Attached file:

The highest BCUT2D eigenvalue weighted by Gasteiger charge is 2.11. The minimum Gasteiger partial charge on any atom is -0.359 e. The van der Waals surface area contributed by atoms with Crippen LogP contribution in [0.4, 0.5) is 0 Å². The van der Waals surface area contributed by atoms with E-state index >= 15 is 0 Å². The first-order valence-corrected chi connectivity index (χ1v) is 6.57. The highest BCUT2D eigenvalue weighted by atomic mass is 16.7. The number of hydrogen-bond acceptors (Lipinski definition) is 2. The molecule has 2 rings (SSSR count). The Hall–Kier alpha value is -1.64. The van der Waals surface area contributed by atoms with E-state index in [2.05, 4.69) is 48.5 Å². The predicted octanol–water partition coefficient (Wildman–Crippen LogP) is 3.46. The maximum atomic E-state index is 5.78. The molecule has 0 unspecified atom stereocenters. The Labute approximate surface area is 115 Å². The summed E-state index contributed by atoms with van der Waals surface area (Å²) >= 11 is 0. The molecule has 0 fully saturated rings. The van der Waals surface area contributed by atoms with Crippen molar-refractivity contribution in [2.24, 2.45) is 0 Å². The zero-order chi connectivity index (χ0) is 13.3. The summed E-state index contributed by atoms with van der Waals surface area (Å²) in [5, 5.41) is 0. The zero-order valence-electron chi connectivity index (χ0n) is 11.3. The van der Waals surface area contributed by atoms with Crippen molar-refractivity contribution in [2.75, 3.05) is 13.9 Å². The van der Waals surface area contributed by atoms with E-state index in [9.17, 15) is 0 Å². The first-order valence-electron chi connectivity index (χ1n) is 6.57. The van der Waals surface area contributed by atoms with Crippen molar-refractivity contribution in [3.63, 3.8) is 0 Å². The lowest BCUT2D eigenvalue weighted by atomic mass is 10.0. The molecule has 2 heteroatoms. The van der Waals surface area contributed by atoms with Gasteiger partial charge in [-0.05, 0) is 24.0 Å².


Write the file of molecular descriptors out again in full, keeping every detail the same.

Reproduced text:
The highest BCUT2D eigenvalue weighted by Gasteiger charge is 2.11. The minimum Gasteiger partial charge on any atom is -0.359 e. The van der Waals surface area contributed by atoms with Crippen LogP contribution in [0.4, 0.5) is 0 Å². The van der Waals surface area contributed by atoms with E-state index >= 15 is 0 Å². The first-order valence-corrected chi connectivity index (χ1v) is 6.57. The highest BCUT2D eigenvalue weighted by atomic mass is 16.7. The number of hydrogen-bond acceptors (Lipinski definition) is 2. The molecule has 2 rings (SSSR count). The Hall–Kier alpha value is -1.64. The van der Waals surface area contributed by atoms with E-state index in [2.05, 4.69) is 48.5 Å². The predicted octanol–water partition coefficient (Wildman–Crippen LogP) is 3.46. The maximum atomic E-state index is 5.78. The molecule has 0 unspecified atom stereocenters. The Labute approximate surface area is 115 Å². The summed E-state index contributed by atoms with van der Waals surface area (Å²) >= 11 is 0. The molecule has 0 fully saturated rings. The van der Waals surface area contributed by atoms with Crippen molar-refractivity contribution in [2.24, 2.45) is 0 Å². The zero-order chi connectivity index (χ0) is 13.3. The summed E-state index contributed by atoms with van der Waals surface area (Å²) in [5, 5.41) is 0. The zero-order valence-electron chi connectivity index (χ0n) is 11.3. The van der Waals surface area contributed by atoms with Crippen molar-refractivity contribution in [2.75, 3.05) is 13.9 Å². The van der Waals surface area contributed by atoms with E-state index in [9.17, 15) is 0 Å². The first-order valence-electron chi connectivity index (χ1n) is 6.57. The van der Waals surface area contributed by atoms with Crippen molar-refractivity contribution in [3.63, 3.8) is 0 Å². The lowest BCUT2D eigenvalue weighted by atomic mass is 10.0. The molecule has 2 heteroatoms. The van der Waals surface area contributed by atoms with Gasteiger partial charge in [-0.05, 0) is 24.0 Å².